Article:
Monday, July 14, 2008

Media Matters

The big story in the media today is the media itself. I guess you already heard about the New Yorker cover featuring Obama as a terrorist. Ha ha ha. Ironically, the Obama camp's denunciations have only ensured that the cover is now splashed all over the Internet and TV Screens as well as the news-stands.

You might have also seen reports that AP's Ron Fournier, AP's Washington Bureau chief since last May, sent an email to Karl Rove after Pat Tillman's death saying "Keep up the fight." Fournier now says he regrets "the breezy nature of the correspondence."

The email was revealed as part of an investigation into the Tillman cover-up, which found nobody responsible because nobody in the White House could remember anything.
The committee interviewed several top White House officials about the case, but "not a single one could recall when he learned about the fratricide or what he did in response," it said in its 48-page report.

The committee reported a similar lack of information relating to misinformation surrounding Pvt. Jessica Lynch...
The Politico today fingers Fournier as the AP's big problem:
In the stories the new boss is encouraging, first-person writing and emotive language are okay.

So is scrapping the stonefaced approach to journalism that accepts politicians’ statements at face value and offers equal treatment to all sides of an argument. Instead, reporters are encouraged to throw away the weasel words and call it like they see it when they think public officials have revealed themselves as phonies or flip-floppers.
Whether you like that or not probably depends on whether a particular writer sees things the way you do. WSJ is slamming Fournier even as Drudge keeps linking to his articles. And here's Fournier's defence:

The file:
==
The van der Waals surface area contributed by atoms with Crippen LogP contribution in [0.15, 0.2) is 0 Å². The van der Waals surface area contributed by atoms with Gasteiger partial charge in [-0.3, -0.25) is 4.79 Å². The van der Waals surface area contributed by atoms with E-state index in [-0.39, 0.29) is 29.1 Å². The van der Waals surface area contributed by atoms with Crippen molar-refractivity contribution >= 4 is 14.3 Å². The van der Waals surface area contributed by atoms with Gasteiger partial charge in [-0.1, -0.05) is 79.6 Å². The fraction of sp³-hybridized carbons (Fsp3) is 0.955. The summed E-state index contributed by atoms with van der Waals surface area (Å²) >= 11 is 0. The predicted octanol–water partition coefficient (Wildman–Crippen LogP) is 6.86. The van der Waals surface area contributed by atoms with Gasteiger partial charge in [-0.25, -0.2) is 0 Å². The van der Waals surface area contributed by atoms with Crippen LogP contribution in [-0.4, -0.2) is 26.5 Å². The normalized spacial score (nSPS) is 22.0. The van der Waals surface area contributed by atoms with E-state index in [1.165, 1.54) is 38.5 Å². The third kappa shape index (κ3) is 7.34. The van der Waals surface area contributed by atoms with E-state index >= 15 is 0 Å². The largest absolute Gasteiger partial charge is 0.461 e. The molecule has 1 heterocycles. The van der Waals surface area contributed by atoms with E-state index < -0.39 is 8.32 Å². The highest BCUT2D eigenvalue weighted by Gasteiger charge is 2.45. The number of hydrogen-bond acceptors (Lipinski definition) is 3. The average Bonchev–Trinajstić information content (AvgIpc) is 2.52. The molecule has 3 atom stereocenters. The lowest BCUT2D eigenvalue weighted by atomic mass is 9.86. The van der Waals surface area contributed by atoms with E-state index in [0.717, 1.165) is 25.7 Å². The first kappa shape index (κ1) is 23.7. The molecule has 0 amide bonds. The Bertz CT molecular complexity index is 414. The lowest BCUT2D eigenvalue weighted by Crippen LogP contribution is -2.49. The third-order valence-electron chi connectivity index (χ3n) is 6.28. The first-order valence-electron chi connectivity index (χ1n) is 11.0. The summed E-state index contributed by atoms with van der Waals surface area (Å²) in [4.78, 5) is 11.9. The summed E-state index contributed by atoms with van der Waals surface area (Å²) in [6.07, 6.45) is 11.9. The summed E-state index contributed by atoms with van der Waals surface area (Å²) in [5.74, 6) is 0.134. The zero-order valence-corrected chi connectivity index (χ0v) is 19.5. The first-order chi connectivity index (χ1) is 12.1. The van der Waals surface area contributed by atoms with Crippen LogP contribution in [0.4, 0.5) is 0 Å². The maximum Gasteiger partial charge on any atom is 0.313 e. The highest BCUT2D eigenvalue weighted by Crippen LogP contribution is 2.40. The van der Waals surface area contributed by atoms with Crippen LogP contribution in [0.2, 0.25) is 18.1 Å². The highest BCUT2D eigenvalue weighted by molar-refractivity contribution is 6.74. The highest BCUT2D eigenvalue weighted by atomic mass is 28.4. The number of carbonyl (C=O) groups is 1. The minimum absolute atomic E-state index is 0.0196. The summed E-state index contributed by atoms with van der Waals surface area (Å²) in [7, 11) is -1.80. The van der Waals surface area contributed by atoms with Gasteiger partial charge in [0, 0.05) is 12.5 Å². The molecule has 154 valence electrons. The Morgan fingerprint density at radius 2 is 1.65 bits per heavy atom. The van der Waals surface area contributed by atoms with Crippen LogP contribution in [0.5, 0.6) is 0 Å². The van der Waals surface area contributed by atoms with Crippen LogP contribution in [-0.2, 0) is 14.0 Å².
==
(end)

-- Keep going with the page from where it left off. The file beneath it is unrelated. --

“Katrina was a good example of when the journalism community got it right, because it was staring us in the face,” Fournier, seated in the AP’s Washington bureau, told Politico.

“When George Bush stood up there and said that things were going fine in Katrina, I was able to write, ‘The president is wrong.’ That was pretty liberating. It was also a fact.”
And that's exactly it right there. If it's a fact, it's not an opinion. Report the facts and keep opinions for the comment pages. But don't get steamrolled into ignoring the hard facts behind the story. It's not just an opinion if it's verifiably true. And if people are lying, and you can prove they are lying, that is a fact.

For example, here's an interesting conversation between a reporter and Suzanne Kurtz, communications director for the Republican Jewish Coalition:
Why are you listing Hagel as a companion on Obama's Israel's trip if the Telegraph and other news outlets say he won't be there?

"I think what is really interesting is that Chuck Hagel seems to be the latest in the long line of advisers and associates that Sen. Obama and associates the surrounds himself with that really have anti-Israel statements and biases," said Kurtz.

Um... The question had nothing to do with Hagel's record.

"I think it is absolutely about Chuck Hagels' record and the votes."

Ok, let's try a different tact. Yes or no, did the RJC believe Obama was going to Israel with Chuck Hagel?

"I can tell you that it is very interesting that Sen. Obama continues to seek the counsel and companionship of those that have..."

That's not what I'm asking.

"We are going around in a circle you understand."

Yes, I do. Is it easy or difficult to have to repeat the same exact answer, no matter what?

"Is it tough to keep asking the same question again and again?"

Do you think it is the least bit misleading that your website says Obama is going to Israel with Hagel, even though he's not.

"I don't think it is misleading. I think if he is or isn't is a question to be directed to the Obama campaign."
At ICH, Bill Moyers has a lot more to say about how the media operates.